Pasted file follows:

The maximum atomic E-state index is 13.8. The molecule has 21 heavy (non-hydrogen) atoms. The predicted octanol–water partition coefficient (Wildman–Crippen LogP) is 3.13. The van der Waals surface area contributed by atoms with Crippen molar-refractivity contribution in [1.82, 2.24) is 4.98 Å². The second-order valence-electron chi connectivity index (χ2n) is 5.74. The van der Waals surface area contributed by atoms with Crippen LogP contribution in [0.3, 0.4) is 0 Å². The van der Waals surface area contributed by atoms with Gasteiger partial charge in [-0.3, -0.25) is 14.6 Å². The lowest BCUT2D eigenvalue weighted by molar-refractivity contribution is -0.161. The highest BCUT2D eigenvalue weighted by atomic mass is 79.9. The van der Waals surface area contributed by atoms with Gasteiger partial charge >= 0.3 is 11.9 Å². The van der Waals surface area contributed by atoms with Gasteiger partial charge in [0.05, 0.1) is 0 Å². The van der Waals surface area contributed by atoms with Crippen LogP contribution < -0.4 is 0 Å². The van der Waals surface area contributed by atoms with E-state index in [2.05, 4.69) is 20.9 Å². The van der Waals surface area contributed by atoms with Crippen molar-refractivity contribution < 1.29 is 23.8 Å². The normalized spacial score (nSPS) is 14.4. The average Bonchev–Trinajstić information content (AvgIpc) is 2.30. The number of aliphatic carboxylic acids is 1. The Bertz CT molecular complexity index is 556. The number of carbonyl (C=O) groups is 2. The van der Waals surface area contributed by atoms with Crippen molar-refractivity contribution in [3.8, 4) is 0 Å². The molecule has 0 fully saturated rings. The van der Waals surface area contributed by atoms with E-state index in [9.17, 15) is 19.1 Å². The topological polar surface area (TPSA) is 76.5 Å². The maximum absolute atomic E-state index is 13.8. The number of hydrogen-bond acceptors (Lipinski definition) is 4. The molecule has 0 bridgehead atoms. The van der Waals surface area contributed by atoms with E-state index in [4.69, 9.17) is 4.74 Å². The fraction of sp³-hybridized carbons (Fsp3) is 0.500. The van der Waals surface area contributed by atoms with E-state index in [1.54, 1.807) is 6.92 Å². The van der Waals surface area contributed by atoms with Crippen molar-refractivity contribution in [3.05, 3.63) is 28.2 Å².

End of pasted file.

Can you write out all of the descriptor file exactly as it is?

The maximum atomic E-state index is 13.8. The molecule has 21 heavy (non-hydrogen) atoms. The predicted octanol–water partition coefficient (Wildman–Crippen LogP) is 3.13. The van der Waals surface area contributed by atoms with Crippen molar-refractivity contribution in [1.82, 2.24) is 4.98 Å². The second-order valence-electron chi connectivity index (χ2n) is 5.74. The van der Waals surface area contributed by atoms with Crippen LogP contribution in [0.3, 0.4) is 0 Å². The van der Waals surface area contributed by atoms with Gasteiger partial charge in [-0.3, -0.25) is 14.6 Å². The lowest BCUT2D eigenvalue weighted by molar-refractivity contribution is -0.161. The highest BCUT2D eigenvalue weighted by atomic mass is 79.9. The van der Waals surface area contributed by atoms with Gasteiger partial charge >= 0.3 is 11.9 Å². The van der Waals surface area contributed by atoms with Gasteiger partial charge in [0.05, 0.1) is 0 Å². The van der Waals surface area contributed by atoms with Crippen LogP contribution < -0.4 is 0 Å². The van der Waals surface area contributed by atoms with E-state index in [2.05, 4.69) is 20.9 Å². The van der Waals surface area contributed by atoms with Crippen molar-refractivity contribution < 1.29 is 23.8 Å². The normalized spacial score (nSPS) is 14.4. The average Bonchev–Trinajstić information content (AvgIpc) is 2.30. The number of aliphatic carboxylic acids is 1. The Bertz CT molecular complexity index is 556. The number of carbonyl (C=O) groups is 2. The van der Waals surface area contributed by atoms with Crippen molar-refractivity contribution in [3.8, 4) is 0 Å². The molecule has 0 fully saturated rings. The van der Waals surface area contributed by atoms with E-state index in [9.17, 15) is 19.1 Å². The topological polar surface area (TPSA) is 76.5 Å². The maximum absolute atomic E-state index is 13.8. The number of hydrogen-bond acceptors (Lipinski definition) is 4. The molecule has 0 bridgehead atoms. The van der Waals surface area contributed by atoms with E-state index in [4.69, 9.17) is 4.74 Å². The fraction of sp³-hybridized carbons (Fsp3) is 0.500. The van der Waals surface area contributed by atoms with E-state index in [1.54, 1.807) is 6.92 Å². The van der Waals surface area contributed by atoms with Crippen molar-refractivity contribution in [3.05, 3.63) is 28.2 Å².